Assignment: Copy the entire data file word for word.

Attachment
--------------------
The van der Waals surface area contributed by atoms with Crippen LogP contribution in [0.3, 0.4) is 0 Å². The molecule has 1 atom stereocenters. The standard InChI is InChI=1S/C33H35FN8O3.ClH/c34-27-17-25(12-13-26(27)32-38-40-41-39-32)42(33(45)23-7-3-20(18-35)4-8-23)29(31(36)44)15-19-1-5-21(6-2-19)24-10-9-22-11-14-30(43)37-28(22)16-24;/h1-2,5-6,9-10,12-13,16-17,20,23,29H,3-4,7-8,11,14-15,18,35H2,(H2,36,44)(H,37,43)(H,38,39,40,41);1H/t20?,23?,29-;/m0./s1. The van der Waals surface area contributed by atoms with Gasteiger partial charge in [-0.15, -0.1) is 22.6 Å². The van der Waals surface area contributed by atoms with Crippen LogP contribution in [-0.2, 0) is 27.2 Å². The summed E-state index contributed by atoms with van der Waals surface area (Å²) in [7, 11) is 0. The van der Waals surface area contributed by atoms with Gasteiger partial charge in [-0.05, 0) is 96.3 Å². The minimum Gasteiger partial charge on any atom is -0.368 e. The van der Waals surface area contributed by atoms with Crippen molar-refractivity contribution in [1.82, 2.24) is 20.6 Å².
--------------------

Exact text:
The van der Waals surface area contributed by atoms with Crippen LogP contribution in [0.3, 0.4) is 0 Å². The molecule has 1 atom stereocenters. The standard InChI is InChI=1S/C33H35FN8O3.ClH/c34-27-17-25(12-13-26(27)32-38-40-41-39-32)42(33(45)23-7-3-20(18-35)4-8-23)29(31(36)44)15-19-1-5-21(6-2-19)24-10-9-22-11-14-30(43)37-28(22)16-24;/h1-2,5-6,9-10,12-13,16-17,20,23,29H,3-4,7-8,11,14-15,18,35H2,(H2,36,44)(H,37,43)(H,38,39,40,41);1H/t20?,23?,29-;/m0./s1. The van der Waals surface area contributed by atoms with Gasteiger partial charge in [-0.15, -0.1) is 22.6 Å². The van der Waals surface area contributed by atoms with Crippen LogP contribution in [-0.2, 0) is 27.2 Å². The summed E-state index contributed by atoms with van der Waals surface area (Å²) in [7, 11) is 0. The van der Waals surface area contributed by atoms with Gasteiger partial charge in [-0.05, 0) is 96.3 Å². The minimum Gasteiger partial charge on any atom is -0.368 e. The van der Waals surface area contributed by atoms with Crippen molar-refractivity contribution in [1.82, 2.24) is 20.6 Å².